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GPU Licenses from Nvidia

Ajit Deshpande - - 0 Comments

Last week, leading GPU developer Nvidia announced that it planned to start licensing its Kepler GPU technology to other chip designers for use in tablets, smartphones and other new form-factors. The Kepler architecture is currently part of Nvidia’s GeForce 600 GPU, with plans for its incorporation into the company’s next-gen Tegra 5 ARM-based SoC which is expected to be released in 2014. The company’s latest SoC is the Tegra 4, which was introduced earlier this year and has yet to be designed into any major devices. The previous generation, Tegra 3, has so far been incorporated into the Google Nexus 7 and Microsoft Surface RT tablets, and into the HTC One X, none of which are market leading devices.

This is quite an interesting development, another example of ‘unbundling’ driven by market forces. As mobile form-factors continue to evolve (from the various tablet and smartphone models that have been introduced, many of them using Android and ARM), it becomes more and more difficult to have a single SoC that can fit into all these devices. Device manufacturers with the largest device sales volumes – Apple and Samsung – are developing their own SoCs, and, like Nvidia has probably realized from Nexus 7 and Surface RT, the rest of the market may be too fragmented from a distribution standpoint. So, as competition with Qualcomm’s Snapdragon, Intel’s Atom and ARM’s Mali GPU intensifies, Nvidia, with its smaller war chest, has taken the smart step of going the licensing way. This allows it to focus on its strongest asset – the design prowess of its development team – while enabling contract manufacturers to undercut the GPU SoC market on the back of Nvidia’s technology leadership.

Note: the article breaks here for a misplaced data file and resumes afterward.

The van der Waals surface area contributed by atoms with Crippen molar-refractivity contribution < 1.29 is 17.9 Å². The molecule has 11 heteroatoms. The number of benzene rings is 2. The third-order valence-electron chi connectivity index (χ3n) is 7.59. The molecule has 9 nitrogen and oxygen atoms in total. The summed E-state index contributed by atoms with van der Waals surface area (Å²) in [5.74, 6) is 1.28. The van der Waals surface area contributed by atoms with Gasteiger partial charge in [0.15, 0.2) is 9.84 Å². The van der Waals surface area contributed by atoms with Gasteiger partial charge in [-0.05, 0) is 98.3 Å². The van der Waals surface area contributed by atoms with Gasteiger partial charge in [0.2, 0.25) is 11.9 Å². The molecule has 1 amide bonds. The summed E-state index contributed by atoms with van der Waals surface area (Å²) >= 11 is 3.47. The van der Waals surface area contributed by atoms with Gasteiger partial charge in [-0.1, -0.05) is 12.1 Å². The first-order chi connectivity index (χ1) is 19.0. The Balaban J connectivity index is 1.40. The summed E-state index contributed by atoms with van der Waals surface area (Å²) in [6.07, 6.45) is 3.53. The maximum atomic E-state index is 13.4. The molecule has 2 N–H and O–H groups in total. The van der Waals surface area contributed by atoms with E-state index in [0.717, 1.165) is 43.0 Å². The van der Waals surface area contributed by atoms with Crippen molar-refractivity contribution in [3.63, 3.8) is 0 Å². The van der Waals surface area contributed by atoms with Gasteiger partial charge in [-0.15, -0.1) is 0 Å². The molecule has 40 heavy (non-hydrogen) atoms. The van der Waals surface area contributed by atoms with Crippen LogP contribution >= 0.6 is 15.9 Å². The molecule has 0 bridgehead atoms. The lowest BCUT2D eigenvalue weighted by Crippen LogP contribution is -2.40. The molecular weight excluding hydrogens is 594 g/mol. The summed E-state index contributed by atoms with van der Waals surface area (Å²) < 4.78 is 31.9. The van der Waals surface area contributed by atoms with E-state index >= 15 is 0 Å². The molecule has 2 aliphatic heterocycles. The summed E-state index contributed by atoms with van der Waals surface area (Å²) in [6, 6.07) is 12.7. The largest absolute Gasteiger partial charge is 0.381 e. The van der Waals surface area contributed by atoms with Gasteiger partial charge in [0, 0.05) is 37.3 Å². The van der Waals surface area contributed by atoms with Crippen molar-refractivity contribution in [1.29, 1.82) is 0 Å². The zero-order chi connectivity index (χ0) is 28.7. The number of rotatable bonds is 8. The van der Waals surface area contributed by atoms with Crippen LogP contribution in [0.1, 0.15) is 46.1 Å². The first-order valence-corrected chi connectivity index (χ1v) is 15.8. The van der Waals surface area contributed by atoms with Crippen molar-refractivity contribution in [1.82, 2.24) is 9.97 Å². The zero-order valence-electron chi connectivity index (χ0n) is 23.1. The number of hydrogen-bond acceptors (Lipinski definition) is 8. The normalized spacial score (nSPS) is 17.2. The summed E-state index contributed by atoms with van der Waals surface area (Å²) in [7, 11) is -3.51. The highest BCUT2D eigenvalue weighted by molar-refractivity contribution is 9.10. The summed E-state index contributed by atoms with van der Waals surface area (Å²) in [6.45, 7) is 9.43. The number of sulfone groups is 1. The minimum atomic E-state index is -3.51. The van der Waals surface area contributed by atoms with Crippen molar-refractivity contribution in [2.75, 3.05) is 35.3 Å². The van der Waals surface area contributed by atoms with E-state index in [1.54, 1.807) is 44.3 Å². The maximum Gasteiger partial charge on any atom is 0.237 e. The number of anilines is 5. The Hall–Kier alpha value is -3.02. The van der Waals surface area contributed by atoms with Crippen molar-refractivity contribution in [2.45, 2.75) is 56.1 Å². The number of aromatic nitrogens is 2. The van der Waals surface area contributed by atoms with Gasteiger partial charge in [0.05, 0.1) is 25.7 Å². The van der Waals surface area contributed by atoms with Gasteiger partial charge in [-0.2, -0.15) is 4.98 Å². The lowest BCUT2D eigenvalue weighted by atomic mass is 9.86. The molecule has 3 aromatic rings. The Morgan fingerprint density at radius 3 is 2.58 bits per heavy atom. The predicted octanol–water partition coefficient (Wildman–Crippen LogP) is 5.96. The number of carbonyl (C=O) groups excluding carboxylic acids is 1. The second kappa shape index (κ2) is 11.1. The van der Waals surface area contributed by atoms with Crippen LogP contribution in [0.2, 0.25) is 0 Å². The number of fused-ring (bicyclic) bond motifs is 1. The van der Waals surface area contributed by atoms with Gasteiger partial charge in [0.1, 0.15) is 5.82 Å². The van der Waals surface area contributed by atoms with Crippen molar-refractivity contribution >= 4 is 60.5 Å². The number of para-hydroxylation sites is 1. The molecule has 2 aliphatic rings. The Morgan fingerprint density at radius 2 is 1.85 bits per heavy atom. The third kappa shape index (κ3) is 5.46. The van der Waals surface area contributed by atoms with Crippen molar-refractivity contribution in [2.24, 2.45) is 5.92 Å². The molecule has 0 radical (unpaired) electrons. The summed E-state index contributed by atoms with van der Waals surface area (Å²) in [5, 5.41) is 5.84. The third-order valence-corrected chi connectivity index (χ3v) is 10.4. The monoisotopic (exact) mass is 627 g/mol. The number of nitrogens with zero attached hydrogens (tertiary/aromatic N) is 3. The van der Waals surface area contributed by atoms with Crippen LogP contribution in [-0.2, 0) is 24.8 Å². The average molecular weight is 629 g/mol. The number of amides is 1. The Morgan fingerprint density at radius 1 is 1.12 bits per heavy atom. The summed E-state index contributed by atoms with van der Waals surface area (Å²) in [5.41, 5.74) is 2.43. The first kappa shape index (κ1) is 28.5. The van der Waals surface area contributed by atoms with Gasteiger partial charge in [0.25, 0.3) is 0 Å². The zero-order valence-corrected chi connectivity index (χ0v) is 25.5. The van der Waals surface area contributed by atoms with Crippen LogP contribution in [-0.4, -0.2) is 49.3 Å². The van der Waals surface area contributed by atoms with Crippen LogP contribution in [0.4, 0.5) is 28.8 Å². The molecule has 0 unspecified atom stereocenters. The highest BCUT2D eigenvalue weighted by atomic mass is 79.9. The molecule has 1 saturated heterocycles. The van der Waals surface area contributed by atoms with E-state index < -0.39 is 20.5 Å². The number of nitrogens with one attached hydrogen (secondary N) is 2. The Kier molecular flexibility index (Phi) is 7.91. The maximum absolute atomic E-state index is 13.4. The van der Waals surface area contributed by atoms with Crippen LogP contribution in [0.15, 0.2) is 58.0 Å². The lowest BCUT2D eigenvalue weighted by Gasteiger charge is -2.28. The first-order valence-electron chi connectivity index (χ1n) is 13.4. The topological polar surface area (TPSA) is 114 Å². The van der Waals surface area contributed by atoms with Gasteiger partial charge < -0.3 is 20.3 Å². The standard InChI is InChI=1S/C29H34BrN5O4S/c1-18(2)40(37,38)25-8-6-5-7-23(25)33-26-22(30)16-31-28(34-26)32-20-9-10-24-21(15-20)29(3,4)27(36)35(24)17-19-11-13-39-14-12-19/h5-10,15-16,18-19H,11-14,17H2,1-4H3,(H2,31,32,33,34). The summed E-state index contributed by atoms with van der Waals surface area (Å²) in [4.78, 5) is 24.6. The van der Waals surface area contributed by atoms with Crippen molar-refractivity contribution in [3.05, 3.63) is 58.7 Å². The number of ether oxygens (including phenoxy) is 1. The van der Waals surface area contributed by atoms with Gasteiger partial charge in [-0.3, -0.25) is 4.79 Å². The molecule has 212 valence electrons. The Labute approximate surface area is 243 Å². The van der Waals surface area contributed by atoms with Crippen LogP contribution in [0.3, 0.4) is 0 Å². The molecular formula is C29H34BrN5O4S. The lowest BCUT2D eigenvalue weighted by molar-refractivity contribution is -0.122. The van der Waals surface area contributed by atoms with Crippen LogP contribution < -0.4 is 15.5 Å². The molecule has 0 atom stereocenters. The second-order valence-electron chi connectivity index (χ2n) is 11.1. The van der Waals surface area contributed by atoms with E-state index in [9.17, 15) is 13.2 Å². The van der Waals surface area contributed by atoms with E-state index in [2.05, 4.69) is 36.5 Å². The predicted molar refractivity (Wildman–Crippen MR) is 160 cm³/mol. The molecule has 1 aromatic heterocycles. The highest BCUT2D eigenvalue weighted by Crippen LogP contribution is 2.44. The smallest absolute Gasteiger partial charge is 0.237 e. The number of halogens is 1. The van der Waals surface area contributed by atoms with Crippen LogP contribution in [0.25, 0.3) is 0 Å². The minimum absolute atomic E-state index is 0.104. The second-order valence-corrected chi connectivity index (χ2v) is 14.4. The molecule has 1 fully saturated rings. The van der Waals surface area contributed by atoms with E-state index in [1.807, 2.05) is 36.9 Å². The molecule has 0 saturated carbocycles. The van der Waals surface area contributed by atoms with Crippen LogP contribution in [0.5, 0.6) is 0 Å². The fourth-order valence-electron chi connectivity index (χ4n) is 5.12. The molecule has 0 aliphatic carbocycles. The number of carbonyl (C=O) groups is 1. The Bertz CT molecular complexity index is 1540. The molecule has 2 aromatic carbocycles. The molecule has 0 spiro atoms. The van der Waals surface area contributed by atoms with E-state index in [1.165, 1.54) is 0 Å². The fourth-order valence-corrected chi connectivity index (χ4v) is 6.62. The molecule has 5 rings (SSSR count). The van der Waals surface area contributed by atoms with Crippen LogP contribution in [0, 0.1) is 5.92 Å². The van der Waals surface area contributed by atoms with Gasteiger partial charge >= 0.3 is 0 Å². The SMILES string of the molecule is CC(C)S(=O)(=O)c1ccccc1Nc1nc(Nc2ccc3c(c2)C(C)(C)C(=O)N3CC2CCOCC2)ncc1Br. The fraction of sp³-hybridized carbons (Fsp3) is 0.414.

So what’s the end game for a company like Nvidia assuming it goes further along the licensing path? With ARM around, it might be difficult for the company to build a stand-alone licensing empire over the long run, so the long-term outcome should be an acquisition by one of the big players: Apple, Samsung, Intel, Qualcomm or ARM. But until then, we might have Nvidia, the company that is working to distill itself to its essence, the company that is using its work-force for what it is best at. Like a start-up, perhaps?

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